Malaysian authorities hope to charge 3 over Kim Jong-nam's killing

Malaysian police chief Khalid Abu Bakar says that two North Korean firms, International Global System and International Golden Services, were in the process of being "struck off" over links to arms trade.

Photo by: Reuters (Archive)
Photo by: Reuters (Archive)

Malaysian Police officers gather before a protest organised by Members of the youth wing of the National Front, Malaysia's ruling coalition, in front of the North Korea embassy, following the murder of Kim Jong Nam, in Kuala Lumpur, Malaysia, February 23,

The half brother of North Korea's leader was assassinated at a Malaysian airport two weeks ago and fingers were immediately pointed at Pyonyang.

As the diplomatic dispute deepens, the investigation grows. New documents have been handed to the attorney general's office with the post-mortem results included.

Authorities say they're hoping to charge three individuals who are currently under detention.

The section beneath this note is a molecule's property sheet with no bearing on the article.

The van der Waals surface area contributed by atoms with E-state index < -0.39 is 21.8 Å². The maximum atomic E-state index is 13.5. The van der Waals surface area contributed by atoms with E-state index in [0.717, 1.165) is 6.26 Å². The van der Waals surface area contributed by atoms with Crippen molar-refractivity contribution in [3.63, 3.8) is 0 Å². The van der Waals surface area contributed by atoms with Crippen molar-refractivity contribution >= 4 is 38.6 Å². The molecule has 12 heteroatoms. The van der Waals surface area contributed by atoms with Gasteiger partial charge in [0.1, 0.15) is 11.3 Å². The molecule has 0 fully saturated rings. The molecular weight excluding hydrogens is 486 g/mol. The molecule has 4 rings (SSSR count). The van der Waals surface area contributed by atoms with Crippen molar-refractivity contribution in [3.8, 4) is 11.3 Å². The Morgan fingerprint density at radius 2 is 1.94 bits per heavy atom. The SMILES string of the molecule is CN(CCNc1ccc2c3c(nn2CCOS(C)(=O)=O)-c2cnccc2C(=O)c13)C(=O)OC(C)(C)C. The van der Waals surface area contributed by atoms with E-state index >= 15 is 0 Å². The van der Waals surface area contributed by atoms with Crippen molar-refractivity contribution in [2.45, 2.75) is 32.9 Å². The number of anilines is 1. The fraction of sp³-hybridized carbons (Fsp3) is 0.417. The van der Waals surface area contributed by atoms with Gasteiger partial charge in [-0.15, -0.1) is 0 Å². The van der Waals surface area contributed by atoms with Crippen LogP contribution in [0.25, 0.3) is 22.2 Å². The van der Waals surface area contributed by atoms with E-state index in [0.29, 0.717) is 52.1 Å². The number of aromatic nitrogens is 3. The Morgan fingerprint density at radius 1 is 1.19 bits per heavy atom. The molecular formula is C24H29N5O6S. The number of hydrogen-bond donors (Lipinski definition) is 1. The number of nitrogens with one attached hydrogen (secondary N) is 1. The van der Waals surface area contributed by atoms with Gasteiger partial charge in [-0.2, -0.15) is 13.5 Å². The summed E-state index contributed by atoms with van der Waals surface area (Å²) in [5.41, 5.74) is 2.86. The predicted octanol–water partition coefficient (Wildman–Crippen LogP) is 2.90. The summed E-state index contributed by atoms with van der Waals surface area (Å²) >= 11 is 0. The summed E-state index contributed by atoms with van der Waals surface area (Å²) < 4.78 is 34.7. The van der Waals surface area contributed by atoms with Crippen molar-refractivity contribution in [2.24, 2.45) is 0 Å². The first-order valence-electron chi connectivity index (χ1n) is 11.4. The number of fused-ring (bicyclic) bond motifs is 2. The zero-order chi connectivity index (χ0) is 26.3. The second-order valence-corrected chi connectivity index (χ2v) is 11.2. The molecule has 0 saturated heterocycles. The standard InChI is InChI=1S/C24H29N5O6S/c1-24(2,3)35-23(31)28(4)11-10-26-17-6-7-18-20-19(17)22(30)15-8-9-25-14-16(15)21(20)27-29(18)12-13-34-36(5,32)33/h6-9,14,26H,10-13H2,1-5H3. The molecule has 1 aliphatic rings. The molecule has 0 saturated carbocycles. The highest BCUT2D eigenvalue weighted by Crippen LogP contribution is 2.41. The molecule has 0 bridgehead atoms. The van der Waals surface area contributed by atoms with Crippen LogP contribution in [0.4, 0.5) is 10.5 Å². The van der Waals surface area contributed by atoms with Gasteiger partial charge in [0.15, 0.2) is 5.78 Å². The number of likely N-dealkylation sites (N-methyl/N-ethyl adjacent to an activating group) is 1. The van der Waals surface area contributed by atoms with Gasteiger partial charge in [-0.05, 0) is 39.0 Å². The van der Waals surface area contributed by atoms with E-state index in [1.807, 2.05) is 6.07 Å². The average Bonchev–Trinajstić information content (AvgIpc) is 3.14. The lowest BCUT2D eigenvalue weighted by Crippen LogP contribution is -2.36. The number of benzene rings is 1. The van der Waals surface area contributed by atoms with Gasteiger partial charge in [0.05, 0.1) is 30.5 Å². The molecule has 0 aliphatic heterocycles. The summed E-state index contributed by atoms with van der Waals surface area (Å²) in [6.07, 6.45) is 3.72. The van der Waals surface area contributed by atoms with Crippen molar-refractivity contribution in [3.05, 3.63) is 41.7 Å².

TRT World talks to Kuala Lumpur-based journalist Zan Azlee.

"Authorities aware of North Korean firms linked to arms trade"

Malaysia's authorities were aware of two North Korea-linked companies operating an arms business in the Southeast Asian country and they were being "struck off", the police chief said on Tuesday.

Malaysian police chief Khalid Abu Bakar said in a statement that two firms, International Global System and International Golden Services, were in the process of being "struck off".

"We have also taken all necessary actions to comply with international regulations with regards to related sanctions," he added.

Glocom, according to a United Nations report, sold battlefield radio equipment in violation of international sanctions.

No company called Glocom exists in Malaysia, but its website was registered in 2009 by International Global System Sdn Bhd, and a similarly-named company called International Golden Services Sdn Bhd was listed on Glocom's website as a contact.


TRTWorld and agencies